Cal Poly has become a baseball team with little margin for error.
With a few big bats gone because of injury, Mustangs head coach Larry Lee knows his team has to focus its efforts on pitching and defense.
It can’t afford to falter on either.
“That’s who we are,” Lee said. “With the group we’re throwing out there, we’re not that offensive. We have to pitch, play defense and just scrap for a run and try to win a low-scoring ballgame.”
When the Mustangs (7-9) do that, they can compete with the best — when they don’t, they can’t — and a doubleheader split with No. 24 UCLA (9-7) showed two extreme ends of the spectrum.
Cal Poly starter Mason Radeke scattered five hits over 7 1⁄3 innings, and closer Jeff Johnson came on to get the final five outs to save a 2-1 victory in the first game at Baggett Stadium.
Then, still without three lineup regulars, the Mustangs allowed six runs behind lefty starter Kyle Anderson in the first two innings before dropping the nightcap 8-0 in a three-hit shutout loss.
“I feel happy about it,” Radeke said. “These guys were in the World Series last year, and to be able to take a split, that’s a win in my book.”
Against a defending College World Series finalist with two starting pitchers who could both be high draft picks, Cal Poly can pair its impressive victory Monday with one it got over No. 10 Fresno State earlier this month.
Bruins standout pitcher Gerrit Cole (1.57 ERA) was on a pitch count in anticipation of a weekend series with Pac-10 rival USC and only lasted two innings, but Cal Poly played successful small ball, parlaying a couple of sacrifice bunts into a run-scoring single and an RBI groundout.
Radeke struck out eight, and his only blemish was a solo home run allowed in the eighth. Johnson got out of an eighth-inning jam and struck out two to help lower his season ERA to 0.87.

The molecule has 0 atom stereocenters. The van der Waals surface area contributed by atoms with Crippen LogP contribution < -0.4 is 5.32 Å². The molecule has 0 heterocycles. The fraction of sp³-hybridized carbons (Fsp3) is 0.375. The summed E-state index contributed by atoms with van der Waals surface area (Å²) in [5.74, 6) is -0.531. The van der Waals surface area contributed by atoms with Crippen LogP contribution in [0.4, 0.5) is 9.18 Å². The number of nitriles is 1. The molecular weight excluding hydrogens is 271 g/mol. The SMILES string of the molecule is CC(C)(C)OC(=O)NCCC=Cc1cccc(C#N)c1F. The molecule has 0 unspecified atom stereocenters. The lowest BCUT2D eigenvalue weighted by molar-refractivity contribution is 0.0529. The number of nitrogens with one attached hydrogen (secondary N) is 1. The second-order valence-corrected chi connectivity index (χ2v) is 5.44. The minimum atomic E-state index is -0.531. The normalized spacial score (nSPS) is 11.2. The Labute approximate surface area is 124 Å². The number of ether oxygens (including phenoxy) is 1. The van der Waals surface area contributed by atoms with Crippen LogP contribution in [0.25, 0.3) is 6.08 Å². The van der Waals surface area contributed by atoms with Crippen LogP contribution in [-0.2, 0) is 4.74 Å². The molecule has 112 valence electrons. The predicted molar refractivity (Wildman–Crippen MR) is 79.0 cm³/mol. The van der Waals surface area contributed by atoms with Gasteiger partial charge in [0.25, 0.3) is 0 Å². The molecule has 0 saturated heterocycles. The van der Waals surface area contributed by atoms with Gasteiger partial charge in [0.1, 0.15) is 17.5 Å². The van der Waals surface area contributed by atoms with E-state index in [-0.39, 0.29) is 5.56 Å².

Then when UCLA gave Game 2 starter Trevor Bauer (1.40 ERA) six runs to work with early on, it was like tipping a waiter 100 percent.
“We knew that Bauer’s a guy who throws the ball really well, and he’s a guy you beat one-nothing, two-one,” said Mustangs outfielder Bobby Crocker, who batted 5 for 8 on the day and scored the winning run in the first game. “They got on us early, and offensively, we weren’t going to let up, but he’s a guy who competes for all seven innings he threw.”
Bauer allowed just two hits and struck out 12, combining with two relievers for the shutout.
Cal Poly’s offensive struggles came against a pitching staff with a team ERA of only 1.71, but the injuries only exacerbated the Mustangs’ offensive woes.
Former freshman All-America second baseman Matt Jensen was removed from the lineup after revealing he had been swinging with pain in his hand all season and could no longer grip a bat.
Batting leader and starting shortstop Mike Miller (.457 BA) hurt his wrist taking batting practice and is in no better shape than Jensen.
And freshman first baseman Tim Wise (.345 BA), the only other Mustangs player hitting better than .300 coming into the series, is battling a hamstring injury.
Because of the nature of each injury, there’s no telling exactly how long the trio will be out, but Lee said even the best-case scenario would see them all missing today’s game at Pepperdine and the weekend series against visiting Minnesota.
“What you don’t want to have happen is having any of those three come back too early and re-aggravate it and then really have them missing a big portion of the season,” Lee said. “We’ll have them come back 100 percent and have them finish the season, whenever that may be.”